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A-Dura / France2 ; des origines (2001) jusqu'au 15 novembre 2007

Chronologie de l'affaire al-Dura (en anglais)

Mis en ligne le 20/09/06 sur le site de The Augean Stables
Pratiquement aucun des nombreux liens ne fonctionnent sur l'original. On a tenté d'y porter remède ici.


September 30, 2000:
Netzarim – Al-Durah. The father and son seek cover from gunfire and are shot, allegedly by Israelis; the son is killed and the father receives several gun wounds before he is evacuated to a hospital.
Charles Enderlin, Jerusalem bureau chief for France 2, declares the boy killed by Israeli fire, and all major news networks pick up the line. Enderlin and France 2 distribute the 55-second footage to all the networks free of charge.

October 1, 2000:
Southern Command general Yom Tov Samia first denies fault in the boy's death, pending an investigation (Israel TV Channel 1).
Talal Abu Rahma is interviewed on National Public Radio program All Things Considered. Host Jacki Lyden asks him to recount his version of the shooting. Listen to the interview, or read the transcript.

October 2, 2000

Robert Fisk, editor of The Independent , writes an article titled ‘Where caught in the crossfire can leave no room for doubt,' about the press's cowardice in its reluctance to implicate Israel in the killing of al-Durah.
The Telegraph (UK), though not as inflammatory as Fisk, notes al-Durah's death as ‘a provocation for revenge attacks.'

October 3, 2000:
Cameraman Talal Abu Rahma signs a written statement giving his version of the events. It is available in English here.
Israeli chief of army operations Giora Eiland claims responsibility for and regret over al-Durah's death (BBC, CNN ) after a hurried preliminary investigation, thereby overriding Samia's objections.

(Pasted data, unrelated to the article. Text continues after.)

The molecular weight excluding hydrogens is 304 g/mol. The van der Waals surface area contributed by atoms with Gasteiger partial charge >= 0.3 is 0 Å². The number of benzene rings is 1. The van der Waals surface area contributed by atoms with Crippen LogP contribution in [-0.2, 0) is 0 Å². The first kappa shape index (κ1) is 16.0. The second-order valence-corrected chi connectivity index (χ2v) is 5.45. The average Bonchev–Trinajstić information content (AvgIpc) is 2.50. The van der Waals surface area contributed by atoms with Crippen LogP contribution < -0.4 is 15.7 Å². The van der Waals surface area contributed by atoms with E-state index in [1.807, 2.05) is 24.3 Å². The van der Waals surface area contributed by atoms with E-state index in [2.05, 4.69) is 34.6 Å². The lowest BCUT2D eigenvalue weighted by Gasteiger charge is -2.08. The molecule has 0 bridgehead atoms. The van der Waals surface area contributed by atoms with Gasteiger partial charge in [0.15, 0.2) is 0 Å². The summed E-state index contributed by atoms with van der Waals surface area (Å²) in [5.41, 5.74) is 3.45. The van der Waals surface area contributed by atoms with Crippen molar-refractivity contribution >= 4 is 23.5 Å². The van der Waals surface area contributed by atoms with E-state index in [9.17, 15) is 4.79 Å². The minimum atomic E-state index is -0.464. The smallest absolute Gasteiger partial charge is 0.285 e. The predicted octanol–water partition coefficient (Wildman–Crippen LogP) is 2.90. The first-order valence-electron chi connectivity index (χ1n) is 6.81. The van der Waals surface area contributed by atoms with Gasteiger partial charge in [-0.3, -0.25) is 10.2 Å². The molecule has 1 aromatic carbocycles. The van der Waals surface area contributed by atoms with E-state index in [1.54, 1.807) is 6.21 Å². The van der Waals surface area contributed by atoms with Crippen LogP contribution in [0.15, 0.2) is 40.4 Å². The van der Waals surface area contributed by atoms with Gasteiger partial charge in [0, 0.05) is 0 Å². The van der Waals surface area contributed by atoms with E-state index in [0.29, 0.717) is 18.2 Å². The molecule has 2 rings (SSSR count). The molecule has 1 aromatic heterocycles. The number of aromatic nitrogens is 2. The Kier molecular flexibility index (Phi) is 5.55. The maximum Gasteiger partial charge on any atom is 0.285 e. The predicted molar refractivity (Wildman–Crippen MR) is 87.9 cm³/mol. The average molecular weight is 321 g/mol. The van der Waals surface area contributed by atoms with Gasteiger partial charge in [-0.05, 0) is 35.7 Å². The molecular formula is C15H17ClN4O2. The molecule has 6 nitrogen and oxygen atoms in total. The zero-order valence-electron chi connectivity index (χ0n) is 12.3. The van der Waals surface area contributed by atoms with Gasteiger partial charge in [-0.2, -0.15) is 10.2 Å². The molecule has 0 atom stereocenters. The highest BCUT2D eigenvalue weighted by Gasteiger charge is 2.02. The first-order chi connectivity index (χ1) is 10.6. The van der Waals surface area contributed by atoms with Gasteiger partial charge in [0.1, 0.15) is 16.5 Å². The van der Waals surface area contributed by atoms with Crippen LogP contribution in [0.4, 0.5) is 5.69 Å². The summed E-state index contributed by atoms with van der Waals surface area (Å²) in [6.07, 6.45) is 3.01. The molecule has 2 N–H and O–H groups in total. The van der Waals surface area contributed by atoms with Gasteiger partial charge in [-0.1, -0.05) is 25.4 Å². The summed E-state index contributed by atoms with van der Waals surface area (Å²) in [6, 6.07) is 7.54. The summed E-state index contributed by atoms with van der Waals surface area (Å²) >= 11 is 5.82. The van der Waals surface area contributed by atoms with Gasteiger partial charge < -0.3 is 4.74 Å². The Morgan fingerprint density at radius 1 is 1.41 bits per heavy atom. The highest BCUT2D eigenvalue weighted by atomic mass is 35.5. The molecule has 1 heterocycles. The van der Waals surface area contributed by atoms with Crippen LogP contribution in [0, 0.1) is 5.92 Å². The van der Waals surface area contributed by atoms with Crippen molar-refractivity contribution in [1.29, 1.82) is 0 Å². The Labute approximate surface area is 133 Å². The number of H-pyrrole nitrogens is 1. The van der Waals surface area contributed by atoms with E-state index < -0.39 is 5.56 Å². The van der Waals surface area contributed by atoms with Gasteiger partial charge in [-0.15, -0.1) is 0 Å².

Award-winning journalist Suzanne Goldenberg, of the Guardian (UK), publishes a lengthy article titled ‘The Making of a Martyr,' in which Mohammed is eulogized and Israelis demonized.
Paris daily Le Monde publishes two articles devoted to Mohammed al-Durah. One is called, ‘the death of a child,' and the other, ‘the emblematic child of Palestine. Both articles lament the inhumanity of the murder, and, naturally, condemn the perpetrators harshly. (HOST)

October 4, 2000
Le Monde reports that IDF major general Moshe Ya'alon admitted the possibility that one of his soldiers could have potentially mistaken the boy and his father for gunmen, and thus fired in their direction (HOST).

October 5, 2000

Jamal al-Durah “seeks international justice” for the killing of his son, Mohammed. Jamal accuses the Israeli soldiers of murder.

October 6, 2000

The Arab League, meeting in Cairo, dedicates October 1 as the ‘day of Arab children,' in honor of Mohammed al-Durra (El Mundo).

October 7, 2000

IDF destroys the wall behind which were hiding Jamal and Mohammed al-Durah, thereby relegating all future investigations of the incident to the realm of simulation.

October 8, 2000